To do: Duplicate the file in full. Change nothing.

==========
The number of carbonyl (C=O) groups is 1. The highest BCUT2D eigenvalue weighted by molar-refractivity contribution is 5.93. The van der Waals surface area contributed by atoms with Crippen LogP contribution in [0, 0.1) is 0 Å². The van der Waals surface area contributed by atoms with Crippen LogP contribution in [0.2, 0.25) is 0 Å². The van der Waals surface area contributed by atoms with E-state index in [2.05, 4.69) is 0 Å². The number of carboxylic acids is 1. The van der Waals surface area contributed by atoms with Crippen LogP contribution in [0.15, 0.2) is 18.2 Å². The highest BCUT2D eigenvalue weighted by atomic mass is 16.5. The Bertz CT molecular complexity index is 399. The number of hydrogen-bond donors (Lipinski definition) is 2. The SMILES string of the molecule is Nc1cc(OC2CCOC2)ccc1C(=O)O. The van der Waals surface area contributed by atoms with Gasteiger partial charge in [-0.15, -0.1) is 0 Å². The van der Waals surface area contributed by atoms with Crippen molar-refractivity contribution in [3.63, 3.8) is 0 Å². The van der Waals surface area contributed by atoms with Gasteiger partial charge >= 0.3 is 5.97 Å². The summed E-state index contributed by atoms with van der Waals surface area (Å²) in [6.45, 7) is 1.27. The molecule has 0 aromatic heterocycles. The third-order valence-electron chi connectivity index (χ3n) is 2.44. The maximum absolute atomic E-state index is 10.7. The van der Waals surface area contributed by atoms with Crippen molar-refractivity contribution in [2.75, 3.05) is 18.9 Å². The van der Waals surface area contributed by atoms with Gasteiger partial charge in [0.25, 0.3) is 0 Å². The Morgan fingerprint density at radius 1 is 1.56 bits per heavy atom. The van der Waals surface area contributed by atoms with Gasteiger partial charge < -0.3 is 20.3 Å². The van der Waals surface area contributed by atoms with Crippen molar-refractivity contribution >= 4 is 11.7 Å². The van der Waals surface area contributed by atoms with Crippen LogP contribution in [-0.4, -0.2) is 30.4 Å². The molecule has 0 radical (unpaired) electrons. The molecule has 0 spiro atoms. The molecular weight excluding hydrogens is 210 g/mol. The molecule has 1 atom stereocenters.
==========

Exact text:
The number of carbonyl (C=O) groups is 1. The highest BCUT2D eigenvalue weighted by molar-refractivity contribution is 5.93. The van der Waals surface area contributed by atoms with Crippen LogP contribution in [0, 0.1) is 0 Å². The van der Waals surface area contributed by atoms with Crippen LogP contribution in [0.2, 0.25) is 0 Å². The van der Waals surface area contributed by atoms with E-state index in [2.05, 4.69) is 0 Å². The number of carboxylic acids is 1. The van der Waals surface area contributed by atoms with Crippen LogP contribution in [0.15, 0.2) is 18.2 Å². The highest BCUT2D eigenvalue weighted by atomic mass is 16.5. The Bertz CT molecular complexity index is 399. The number of hydrogen-bond donors (Lipinski definition) is 2. The SMILES string of the molecule is Nc1cc(OC2CCOC2)ccc1C(=O)O. The van der Waals surface area contributed by atoms with Gasteiger partial charge in [-0.15, -0.1) is 0 Å². The van der Waals surface area contributed by atoms with Crippen molar-refractivity contribution in [3.63, 3.8) is 0 Å². The van der Waals surface area contributed by atoms with Gasteiger partial charge >= 0.3 is 5.97 Å². The summed E-state index contributed by atoms with van der Waals surface area (Å²) in [6.45, 7) is 1.27. The molecule has 0 aromatic heterocycles. The third-order valence-electron chi connectivity index (χ3n) is 2.44. The maximum absolute atomic E-state index is 10.7. The van der Waals surface area contributed by atoms with Crippen molar-refractivity contribution in [2.75, 3.05) is 18.9 Å². The van der Waals surface area contributed by atoms with Gasteiger partial charge in [0.25, 0.3) is 0 Å². The Morgan fingerprint density at radius 1 is 1.56 bits per heavy atom. The van der Waals surface area contributed by atoms with Gasteiger partial charge < -0.3 is 20.3 Å². The van der Waals surface area contributed by atoms with Crippen molar-refractivity contribution >= 4 is 11.7 Å². The van der Waals surface area contributed by atoms with Crippen LogP contribution in [-0.4, -0.2) is 30.4 Å². The molecule has 0 radical (unpaired) electrons. The molecule has 0 spiro atoms. The molecular weight excluding hydrogens is 210 g/mol. The molecule has 1 atom stereocenters.